Much like a pull in a tug of war, we are engaged in the process throughout, supporting others as we move in the same direction. Pulls are tiring from the exertion we are forced to put into them, and because of that, engaging in more than one or two at a time is a recipe for burnout for everyone involved.
When thinking about investing in a pull, knowing where people are at the start is incredibly important; a pull planner, like the one here, can be helpful to making sure that you have dotted your “i’s” and crossed your “t’s” before getting started. Note that a number of resources related to the Forces can be found here, if interested.
The push is a Force that most of us recognize well. We have all been pushed many times before. Student teaching is a push. We are left to our devices, but waiting in the wings is someone to help support us as we continue to grow.
In a push, there is less investment on the front end, and much more sustained assistance throughout. Pushes work best when we want to cultivate someone’s growth for the long haul.
We put our energy into the support element of the relationship, and we also recognize that the person has enough skills to fly on their own. Even if they don’t know it yet, we do. That is why with a push, our coaching and support tools have to be ready to go. We must be willing to be active listeners, to allow for failure and help those we push get past it, and we must welcome the frustration that comes with people charting their own course.
While we might want to have a heavy hand in the process, in the best case scenario, we keep a light touch. For example, imagine the potential scenario: all classrooms must immediately start online teaching. If this is done as a push, the pusher must be there for the long haul. This person would provide ongoing support and guidance during the change. While the responsibility of the change remains on the pushee, the responsibility of the support remains on the pusher.
Shoves sound aggressive, but they don’t have to be, though they do work best when used sparingly. Like all the Forces, they are dependent on strong relationships, but unlike the other three, they are the one Force that can end in utter disaster.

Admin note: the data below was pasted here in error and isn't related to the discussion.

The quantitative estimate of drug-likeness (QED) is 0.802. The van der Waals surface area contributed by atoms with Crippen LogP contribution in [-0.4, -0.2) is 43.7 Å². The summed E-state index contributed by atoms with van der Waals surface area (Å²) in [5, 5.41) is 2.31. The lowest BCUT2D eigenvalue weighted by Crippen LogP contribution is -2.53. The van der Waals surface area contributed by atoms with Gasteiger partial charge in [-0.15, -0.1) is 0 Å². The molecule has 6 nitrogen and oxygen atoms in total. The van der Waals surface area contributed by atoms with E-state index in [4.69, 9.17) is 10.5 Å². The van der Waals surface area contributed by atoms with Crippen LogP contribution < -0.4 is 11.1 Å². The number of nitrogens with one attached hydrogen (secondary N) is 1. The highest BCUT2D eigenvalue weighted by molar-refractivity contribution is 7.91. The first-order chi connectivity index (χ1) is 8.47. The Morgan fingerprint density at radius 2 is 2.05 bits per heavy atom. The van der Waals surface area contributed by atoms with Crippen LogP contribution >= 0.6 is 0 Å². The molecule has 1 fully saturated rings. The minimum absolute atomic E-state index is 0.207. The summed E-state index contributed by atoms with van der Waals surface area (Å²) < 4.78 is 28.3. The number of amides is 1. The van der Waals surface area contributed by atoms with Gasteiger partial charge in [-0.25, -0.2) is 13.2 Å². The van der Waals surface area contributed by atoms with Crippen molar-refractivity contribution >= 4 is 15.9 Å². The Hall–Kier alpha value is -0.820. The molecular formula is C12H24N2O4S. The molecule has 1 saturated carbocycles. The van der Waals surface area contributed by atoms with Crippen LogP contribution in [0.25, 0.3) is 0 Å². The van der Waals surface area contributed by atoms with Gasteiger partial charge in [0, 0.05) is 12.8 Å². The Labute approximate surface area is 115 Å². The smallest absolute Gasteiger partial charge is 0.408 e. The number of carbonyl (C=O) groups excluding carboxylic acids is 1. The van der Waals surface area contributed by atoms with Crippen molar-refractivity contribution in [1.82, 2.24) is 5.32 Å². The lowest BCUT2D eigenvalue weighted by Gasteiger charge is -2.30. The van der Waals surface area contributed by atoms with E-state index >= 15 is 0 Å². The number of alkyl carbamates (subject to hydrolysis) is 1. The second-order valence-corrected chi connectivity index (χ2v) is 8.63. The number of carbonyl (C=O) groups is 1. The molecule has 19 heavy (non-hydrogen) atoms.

Shoves need to be used when changes will only happen if people are faced with a “do or don’t” situation. Often, success in these moments leads to growth beyond imagination. And, lack of success can often negatively impact people to the point where they can’t return to “normal.”
Because of this, shoves should only be used when you, as the shover, can deal with either an outcome of success or failure, and when you can handle a relationship that becomes stronger than you ever thought possible or where it degrades or disappears entirely.
Shoves tend to happen when there is a time factor involved. There is a sense of immediacy to a shove. And they work well when attitudes and beliefs are directly aligned to the ask, but they can have a greater risk of damaging relationships.
The nudge is the most subtle of the four Forces, primarily because significant work is used at the start and then it becomes hands-off; whatever happens happens. A nudge is applied when we want others to be able to come up with a decision on their own. We may leverage relationships through influencing the thinking of others, but we are not actively engaged in supporting the process from start to finish.
Nudges work well in situations where positional power is at play. While we might not push or shove a supervisor, we can effectively nudge those who lead us. A good rule of thumb for a nudge? If the person we are nudging realizes we are doing it, it isn’t a nudge anymore.
Think of how promoting blended learning models by dropping off articles or offering a book study could influence teachers subtly over time, but as a nudger you have to be okay with letting the work develop on its own, usually without your continued involvement.
If the forethought and time allowed for that type of nudge prior to the pandemic, it may have had a chance to succeed, but if there are decisions that need to be made a certain way, it may be too risky for such a subtle move. This nudging tip sheet provides some food for thought as you attempt to build nudges into your repertoire.
No one can operate in just one quadrant all the time. It would lead to burnout for someone who is acting as a puller, and burned bridges for someone implementing regular shoves. We also need all personalities in our organizations to make Forces run.
Knowing ourselves and knowing how we leverage relationships to drive influence is essential. The Forces of Influence present a toolkit for learning and leading moves. And like a great set of tools, we should always have them at the ready for when we work with others to accomplish great things.
Fred and Meghan’s new book, Forces of Influence, can be purchased online.